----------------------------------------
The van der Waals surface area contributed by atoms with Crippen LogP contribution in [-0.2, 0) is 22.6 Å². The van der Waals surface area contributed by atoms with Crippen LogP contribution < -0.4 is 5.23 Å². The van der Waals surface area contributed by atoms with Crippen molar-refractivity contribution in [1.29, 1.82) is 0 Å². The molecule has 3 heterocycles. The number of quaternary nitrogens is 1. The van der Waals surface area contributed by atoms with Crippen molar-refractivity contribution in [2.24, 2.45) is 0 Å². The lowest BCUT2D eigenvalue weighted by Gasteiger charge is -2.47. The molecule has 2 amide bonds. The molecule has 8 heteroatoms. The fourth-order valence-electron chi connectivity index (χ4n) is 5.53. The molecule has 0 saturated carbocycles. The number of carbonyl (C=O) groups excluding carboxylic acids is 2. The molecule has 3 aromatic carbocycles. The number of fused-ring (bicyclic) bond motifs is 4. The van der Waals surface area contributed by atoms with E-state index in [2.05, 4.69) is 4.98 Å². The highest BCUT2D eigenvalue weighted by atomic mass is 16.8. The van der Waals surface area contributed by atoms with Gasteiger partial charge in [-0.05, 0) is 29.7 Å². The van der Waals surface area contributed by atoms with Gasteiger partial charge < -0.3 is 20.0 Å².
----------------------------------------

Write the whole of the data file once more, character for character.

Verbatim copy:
The van der Waals surface area contributed by atoms with Crippen LogP contribution in [-0.2, 0) is 22.6 Å². The van der Waals surface area contributed by atoms with Crippen LogP contribution < -0.4 is 5.23 Å². The van der Waals surface area contributed by atoms with Crippen molar-refractivity contribution in [1.29, 1.82) is 0 Å². The molecule has 3 heterocycles. The number of quaternary nitrogens is 1. The van der Waals surface area contributed by atoms with Crippen molar-refractivity contribution in [2.24, 2.45) is 0 Å². The lowest BCUT2D eigenvalue weighted by Gasteiger charge is -2.47. The molecule has 2 amide bonds. The molecule has 8 heteroatoms. The fourth-order valence-electron chi connectivity index (χ4n) is 5.53. The molecule has 0 saturated carbocycles. The number of carbonyl (C=O) groups excluding carboxylic acids is 2. The molecule has 3 aromatic carbocycles. The number of fused-ring (bicyclic) bond motifs is 4. The van der Waals surface area contributed by atoms with E-state index in [2.05, 4.69) is 4.98 Å². The highest BCUT2D eigenvalue weighted by atomic mass is 16.8. The van der Waals surface area contributed by atoms with Gasteiger partial charge in [-0.05, 0) is 29.7 Å². The van der Waals surface area contributed by atoms with Gasteiger partial charge < -0.3 is 20.0 Å².